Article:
After notching notable gains in the holiday-shortened week,
traders returned to familiar fiscal-cliff storm clouds, with the
Dow Jones Industrial Average (DJI)
treading red ink throughout the day. However, the uncertainty was
far from a domestic issue; euro-zone ministers convened to discuss
another round of aid for Greece. Against this backdrop, and despite
reports of a record Black Friday weekend, the Dow surrendered its
perch atop the 13,000 level, while the S&P 500 Index (SPX)
snapped its five-session winning streak.
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Dow Jones Industrial Average (DJIA)
was down more than 100 points at its session low, but found an
intraday foothold in the 12,900 area. By the close, the blue-chip
barometer gave up 42 points, or 0.3%, breaching both the 13,000
level and its 200-day moving average. Among the Dow's 30
components, Hewlett-Packard (
) led the eight advancing equities, tacking on 2.4%, while American
) and Coca-Cola (
) led the bearish majority, shedding 1.5% apiece.
S&P 500 Index (SPX)
also pared its losses in afternoon action, settling on a deficit of
2.9 points, or 0.2%, to halt its five-day rally. On the other hand,
Nasdaq Composite (COMP)
clawed its way out of the red, advancing 9.9 points, or 0.3%, to
end a second straight session atop its 20-day trendline.
CBOE Market Volatility Index (VIX)
spent the day comfortably north of breakeven, adding 2.4% by the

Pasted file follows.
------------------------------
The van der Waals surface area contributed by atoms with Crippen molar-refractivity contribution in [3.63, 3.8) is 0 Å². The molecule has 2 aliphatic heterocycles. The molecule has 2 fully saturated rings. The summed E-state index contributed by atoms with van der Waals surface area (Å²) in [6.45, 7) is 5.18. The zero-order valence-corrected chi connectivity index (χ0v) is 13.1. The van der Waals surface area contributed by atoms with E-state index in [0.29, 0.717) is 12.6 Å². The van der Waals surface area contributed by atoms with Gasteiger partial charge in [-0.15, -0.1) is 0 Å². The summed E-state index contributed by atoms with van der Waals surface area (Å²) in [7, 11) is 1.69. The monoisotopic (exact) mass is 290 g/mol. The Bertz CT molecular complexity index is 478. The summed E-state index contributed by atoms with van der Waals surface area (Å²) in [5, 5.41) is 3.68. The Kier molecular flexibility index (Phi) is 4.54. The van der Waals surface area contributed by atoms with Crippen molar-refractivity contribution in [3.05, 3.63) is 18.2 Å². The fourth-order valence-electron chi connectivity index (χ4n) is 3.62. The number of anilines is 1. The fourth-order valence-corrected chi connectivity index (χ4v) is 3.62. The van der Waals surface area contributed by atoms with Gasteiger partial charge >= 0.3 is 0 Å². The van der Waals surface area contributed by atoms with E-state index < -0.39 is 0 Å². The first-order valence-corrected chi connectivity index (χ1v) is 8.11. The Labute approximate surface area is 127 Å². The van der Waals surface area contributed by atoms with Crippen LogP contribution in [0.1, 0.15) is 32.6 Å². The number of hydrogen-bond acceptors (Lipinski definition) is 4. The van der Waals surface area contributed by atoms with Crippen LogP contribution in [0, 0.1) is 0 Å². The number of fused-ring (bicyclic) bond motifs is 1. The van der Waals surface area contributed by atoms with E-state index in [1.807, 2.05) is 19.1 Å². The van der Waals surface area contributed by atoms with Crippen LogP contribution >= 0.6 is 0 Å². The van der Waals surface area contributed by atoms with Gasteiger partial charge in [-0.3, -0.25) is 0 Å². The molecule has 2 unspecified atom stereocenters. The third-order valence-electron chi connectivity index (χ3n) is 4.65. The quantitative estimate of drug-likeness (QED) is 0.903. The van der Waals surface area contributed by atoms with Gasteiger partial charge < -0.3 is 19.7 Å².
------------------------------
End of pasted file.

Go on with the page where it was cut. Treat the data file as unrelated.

A Trader's Take
"There are continued worries out of Europe and Greece, but the
major indices are also facing overhead resistance from their former
May high and October low," said Schaeffer's Senior Equity Analyst
Joe Bell. "Congress is also coming back from Thanksgiving vacation,
and the fiscal-cliff issues will once again take center stage in
the coming weeks."
There were a few bright spots today, though. "Technology stock
holders had a lot to cheer about, as Apple (
) and several tech stocks led the broad market. Considering the
strong run-up we've had during the past several days, today's
sell-off isn't all that surprising as people come back from the
Economic and Earnings News
The Chicago Fed's National Activity Index fell to -0.56 in
October from zero in September, thanks in part to Hurricane
Sandy-related production dips last month. The index's three-month
moving average fell to -0.56 in October from -0.36 in September,
marking its eighth straight negative reading and its lowest reading
in nearly three years. A three-month trendline reading of -0.70 can
portend domestic recessionary pressures, according to the Fed.
The Dallas Fed's manufacturing index fell to negative 2.8 in
November, down from October's reading of 1.8. The drop below zero
points to a contraction in Dallas-area factory activity during the
month. Economists had their sights set markedly higher, with the
consensus calling for a rise to 4.7.
More Stocks Making News
For today's activity in commodities, options, and more, head
to page 2.
In the Options Pits
Crude futures settled slightly lower today, tracking a wobbly
session for the equities market. With a truce still holding up in
the Gaza Strip, and economists here at home predicting a weekly
increase in crude stockpiles, traders found little motivation to
buy black gold. Oil for January delivery gave up 54 cents, or 0.6%,
to end the day at $87.74 per barrel.
It was an uneventful day for gold futures, as the precious metal
took a bit of a breather following last week's heady gains.
December-dated gold ended on a minor decline of $1.80, or 0.1%, at
$1,749.60 per ounce.
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